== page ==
Blu-ray: Second Sight Films get a second bite at the David Cronenberg apple following their recent Blu-ray release of the director's next film Scanners (1981). The Brood is presented in 1080p widescreen (1.85:1) with an AVC encode and it's quite an attractive region 'B' locked Blu-ray. Sourced for a very nice print the image is strong, colors are robust and black levels are nice and deep. The 1080p upgrade affords it some modest fine detail and some decent depth and clarity, a very nice transfer. 

The English language LPCM 2.0 Stereo audio sounds very nice, dialogue and effects are crisp and well balanced, plus Howard Shore's (The Lord of the Rings Trilogy) sounds fantastic, the intense string arrangements really ramp up the tension and atmosphere, very nice.

Special features come by way of Severin Films who did a bang-up job with Second Sight's Scanners (1981) edition and I think they've one-upped themselves here with no only retrospective interview with cast and crew but with David Cronenberg whom was absent on the scanners features. 

First up is the MEET THE CARVETHS (19:48) featuring actors Art Hindle and Cindy Hinds interviewed by Fangoria Editor Chris Alexander at filmed at the Projection Booth Theatre in Canada. It's a fn interview with Hindle recalling working with Oliver Reed and some of his Scotch induced hi jinx both on and off set, Hinds even recalling Reed pilfering her mother's bottle of cognac.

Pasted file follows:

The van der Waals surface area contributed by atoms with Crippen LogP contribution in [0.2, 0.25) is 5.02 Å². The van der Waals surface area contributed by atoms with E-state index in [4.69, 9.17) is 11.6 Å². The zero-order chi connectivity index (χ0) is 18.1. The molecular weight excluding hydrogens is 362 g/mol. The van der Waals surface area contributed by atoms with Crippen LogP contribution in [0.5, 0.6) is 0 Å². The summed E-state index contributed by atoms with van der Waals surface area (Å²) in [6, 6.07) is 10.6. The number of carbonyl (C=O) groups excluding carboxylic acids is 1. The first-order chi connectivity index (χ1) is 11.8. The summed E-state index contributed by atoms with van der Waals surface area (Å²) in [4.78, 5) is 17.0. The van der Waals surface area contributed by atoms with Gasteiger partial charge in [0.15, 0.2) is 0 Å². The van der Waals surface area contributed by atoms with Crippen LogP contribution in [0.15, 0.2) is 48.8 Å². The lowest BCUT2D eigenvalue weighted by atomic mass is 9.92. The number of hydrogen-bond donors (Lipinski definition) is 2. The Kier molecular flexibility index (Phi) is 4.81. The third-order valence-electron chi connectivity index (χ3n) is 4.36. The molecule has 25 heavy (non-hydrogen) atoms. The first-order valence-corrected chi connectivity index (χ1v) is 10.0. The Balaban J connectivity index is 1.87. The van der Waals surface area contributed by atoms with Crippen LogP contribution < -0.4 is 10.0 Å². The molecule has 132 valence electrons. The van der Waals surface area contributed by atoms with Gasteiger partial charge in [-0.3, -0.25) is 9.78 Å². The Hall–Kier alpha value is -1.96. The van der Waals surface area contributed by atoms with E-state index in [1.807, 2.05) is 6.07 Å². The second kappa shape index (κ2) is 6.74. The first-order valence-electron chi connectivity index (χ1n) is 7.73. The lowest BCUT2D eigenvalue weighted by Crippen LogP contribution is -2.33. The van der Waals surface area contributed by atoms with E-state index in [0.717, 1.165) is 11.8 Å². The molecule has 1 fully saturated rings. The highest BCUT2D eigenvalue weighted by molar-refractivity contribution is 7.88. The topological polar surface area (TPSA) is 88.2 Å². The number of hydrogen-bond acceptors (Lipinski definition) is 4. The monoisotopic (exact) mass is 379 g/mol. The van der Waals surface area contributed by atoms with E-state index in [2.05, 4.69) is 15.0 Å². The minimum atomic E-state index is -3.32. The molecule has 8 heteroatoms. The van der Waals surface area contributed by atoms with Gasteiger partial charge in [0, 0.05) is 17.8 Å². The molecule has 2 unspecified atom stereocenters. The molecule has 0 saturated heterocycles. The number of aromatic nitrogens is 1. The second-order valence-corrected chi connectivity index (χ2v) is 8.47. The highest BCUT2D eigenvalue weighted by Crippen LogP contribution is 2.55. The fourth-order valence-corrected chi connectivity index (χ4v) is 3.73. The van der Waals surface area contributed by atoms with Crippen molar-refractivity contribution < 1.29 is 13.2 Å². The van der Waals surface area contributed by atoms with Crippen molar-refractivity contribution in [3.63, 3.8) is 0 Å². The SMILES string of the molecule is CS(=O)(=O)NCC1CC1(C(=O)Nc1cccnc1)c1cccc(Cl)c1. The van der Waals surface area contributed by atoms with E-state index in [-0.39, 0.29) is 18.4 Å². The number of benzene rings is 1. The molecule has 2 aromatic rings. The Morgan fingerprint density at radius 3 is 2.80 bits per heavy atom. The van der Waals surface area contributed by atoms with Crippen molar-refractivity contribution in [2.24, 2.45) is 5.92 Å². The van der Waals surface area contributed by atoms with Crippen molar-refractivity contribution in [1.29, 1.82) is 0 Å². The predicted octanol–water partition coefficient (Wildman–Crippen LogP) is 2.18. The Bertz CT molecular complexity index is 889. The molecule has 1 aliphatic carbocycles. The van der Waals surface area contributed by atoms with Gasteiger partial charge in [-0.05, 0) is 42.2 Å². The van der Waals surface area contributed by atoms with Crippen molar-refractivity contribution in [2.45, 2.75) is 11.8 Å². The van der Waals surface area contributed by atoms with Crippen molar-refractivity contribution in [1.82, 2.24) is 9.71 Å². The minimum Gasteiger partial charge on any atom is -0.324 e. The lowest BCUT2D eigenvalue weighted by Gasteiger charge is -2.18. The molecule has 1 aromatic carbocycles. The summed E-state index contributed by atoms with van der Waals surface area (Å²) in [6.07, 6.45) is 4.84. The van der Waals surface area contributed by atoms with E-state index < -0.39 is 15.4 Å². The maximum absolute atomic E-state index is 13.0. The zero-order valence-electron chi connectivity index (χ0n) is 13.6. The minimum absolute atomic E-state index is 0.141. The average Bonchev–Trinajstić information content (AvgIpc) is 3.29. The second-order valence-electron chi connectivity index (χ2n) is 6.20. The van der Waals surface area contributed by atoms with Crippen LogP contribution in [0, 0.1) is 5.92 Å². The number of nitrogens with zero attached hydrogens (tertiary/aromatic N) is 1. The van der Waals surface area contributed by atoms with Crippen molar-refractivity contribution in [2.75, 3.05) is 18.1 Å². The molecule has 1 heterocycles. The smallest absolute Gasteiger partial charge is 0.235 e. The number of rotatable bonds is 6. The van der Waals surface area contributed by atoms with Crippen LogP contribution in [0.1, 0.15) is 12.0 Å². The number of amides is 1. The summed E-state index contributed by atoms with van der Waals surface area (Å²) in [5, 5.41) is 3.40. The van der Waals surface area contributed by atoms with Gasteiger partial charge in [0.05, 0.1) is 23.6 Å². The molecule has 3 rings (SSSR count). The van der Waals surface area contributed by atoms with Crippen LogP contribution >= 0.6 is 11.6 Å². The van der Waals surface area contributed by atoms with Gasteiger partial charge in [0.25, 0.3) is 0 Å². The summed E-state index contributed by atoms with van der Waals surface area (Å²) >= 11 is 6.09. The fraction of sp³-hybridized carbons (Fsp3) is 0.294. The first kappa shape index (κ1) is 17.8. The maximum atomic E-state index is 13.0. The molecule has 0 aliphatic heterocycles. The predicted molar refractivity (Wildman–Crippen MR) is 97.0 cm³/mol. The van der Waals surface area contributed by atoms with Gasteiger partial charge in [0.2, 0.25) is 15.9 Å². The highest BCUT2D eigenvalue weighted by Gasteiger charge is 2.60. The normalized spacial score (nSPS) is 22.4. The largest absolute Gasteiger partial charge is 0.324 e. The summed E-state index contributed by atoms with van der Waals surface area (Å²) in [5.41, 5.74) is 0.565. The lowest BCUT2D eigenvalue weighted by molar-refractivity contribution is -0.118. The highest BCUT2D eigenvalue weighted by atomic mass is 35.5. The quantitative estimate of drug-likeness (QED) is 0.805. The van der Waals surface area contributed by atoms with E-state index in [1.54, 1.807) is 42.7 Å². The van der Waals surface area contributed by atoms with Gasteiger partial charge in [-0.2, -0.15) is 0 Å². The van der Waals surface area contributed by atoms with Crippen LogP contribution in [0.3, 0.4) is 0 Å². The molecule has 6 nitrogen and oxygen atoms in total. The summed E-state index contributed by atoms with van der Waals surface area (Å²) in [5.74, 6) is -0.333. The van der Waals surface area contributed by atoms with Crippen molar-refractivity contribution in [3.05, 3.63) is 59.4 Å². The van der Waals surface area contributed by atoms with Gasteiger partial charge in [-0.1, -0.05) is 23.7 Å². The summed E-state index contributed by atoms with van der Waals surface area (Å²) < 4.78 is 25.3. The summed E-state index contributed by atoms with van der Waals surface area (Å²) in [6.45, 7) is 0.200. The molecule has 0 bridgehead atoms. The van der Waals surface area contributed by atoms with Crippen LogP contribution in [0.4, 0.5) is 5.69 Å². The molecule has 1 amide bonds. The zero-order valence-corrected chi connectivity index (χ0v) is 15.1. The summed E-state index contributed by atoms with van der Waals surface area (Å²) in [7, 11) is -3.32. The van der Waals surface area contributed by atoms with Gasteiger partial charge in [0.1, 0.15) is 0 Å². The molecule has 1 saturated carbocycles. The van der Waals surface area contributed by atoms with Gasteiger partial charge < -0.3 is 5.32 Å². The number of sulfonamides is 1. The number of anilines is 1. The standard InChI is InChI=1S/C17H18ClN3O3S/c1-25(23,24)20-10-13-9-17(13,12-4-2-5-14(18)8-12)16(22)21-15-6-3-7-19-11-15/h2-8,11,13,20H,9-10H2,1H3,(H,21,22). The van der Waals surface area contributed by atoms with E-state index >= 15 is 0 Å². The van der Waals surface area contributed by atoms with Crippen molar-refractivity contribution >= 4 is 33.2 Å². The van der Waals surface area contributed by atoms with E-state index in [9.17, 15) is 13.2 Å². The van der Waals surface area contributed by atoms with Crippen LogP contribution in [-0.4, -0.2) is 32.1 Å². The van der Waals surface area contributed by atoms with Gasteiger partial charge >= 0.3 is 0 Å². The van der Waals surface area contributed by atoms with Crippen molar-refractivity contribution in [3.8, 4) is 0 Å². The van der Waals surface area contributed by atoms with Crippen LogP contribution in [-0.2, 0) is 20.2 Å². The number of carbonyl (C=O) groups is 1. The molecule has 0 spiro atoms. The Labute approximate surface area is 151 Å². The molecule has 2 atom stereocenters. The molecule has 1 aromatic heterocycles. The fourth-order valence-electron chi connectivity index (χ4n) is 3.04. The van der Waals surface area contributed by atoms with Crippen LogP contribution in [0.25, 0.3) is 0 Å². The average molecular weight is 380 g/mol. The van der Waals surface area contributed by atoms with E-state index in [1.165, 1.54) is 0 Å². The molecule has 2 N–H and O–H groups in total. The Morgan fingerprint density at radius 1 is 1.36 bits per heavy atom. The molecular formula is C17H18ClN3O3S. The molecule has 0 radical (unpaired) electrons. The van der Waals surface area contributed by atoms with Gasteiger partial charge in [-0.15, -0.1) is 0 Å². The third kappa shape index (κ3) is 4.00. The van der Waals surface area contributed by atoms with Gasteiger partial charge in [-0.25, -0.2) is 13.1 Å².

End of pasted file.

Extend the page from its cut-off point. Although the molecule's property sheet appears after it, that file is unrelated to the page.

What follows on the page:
THE LOOK OF RAGE (13:33) is a fun on-camera interview with cinematographer Mark Irwin which looks to be culled from the same interview session as the Scanners featurette. Irwin talks about meeting David while filming the AIP drag racing tribute film Fast Company (1979) and having written a thesis on Cronenberg's early films prior to meeting him. He also touches on working with Oliver Reed and his infamous liquid lunches plus Samantha Eggar whom he recalls turned into a candy sculpture during the filming of the birthing scene.

We get a new interview with producer Pierre David PRODUCING THE BROOD (11:10) also pulled from the same interview session as Scanners. David reflects on that period of time in Canada when investors were falling over themselves to finance Canadian film due to a tax shelter from the Canadian government. he goes into working with Cronenberg on the three films they did together and how that partnership sorta fell apart when he couldn't quite warp his head around Cronenberg's idea for Naked Lunch, he of course also mentions working with wild man Oliver Reed.

CHARACTER FOR CRONENBERG (10:24) is an interview with actor Robert A. Silverman (Prom Night) whom recalls a devastating car accident which left him an invalid and his miraculous recovery followed by a move to L.A. to pursue acting and his subsequent meeting with Cronenberg.

CRONENBERG: THE EARLY YEARS (13:15) has the Writer/Director David Cronenberg discussing his early career following his first two short films, working with adult film distributors turned financiers Cinepix on his first feature length film Shivers (1975) and having a hard time financing Rabid (1977) following a scathing review in Canadian press, plus horror's eternal place in cinema. 

Special Features:
- THE LOOK OF RAGE (13:33) 

Verdict: There's so much great stuff in Cronenberg's filmography and The Brood (1979) gets short shrift compared to Scanners (1981), Videodrome (1983) and The Fly (1986). I personally prefer both of his earlier films Shivers (1975) and Rabid (1977) to this, not to knock it, this is still a powerful and creepy little thriller with some strong performances and a very bizarre ending, it holds up. 3.5 Outta 5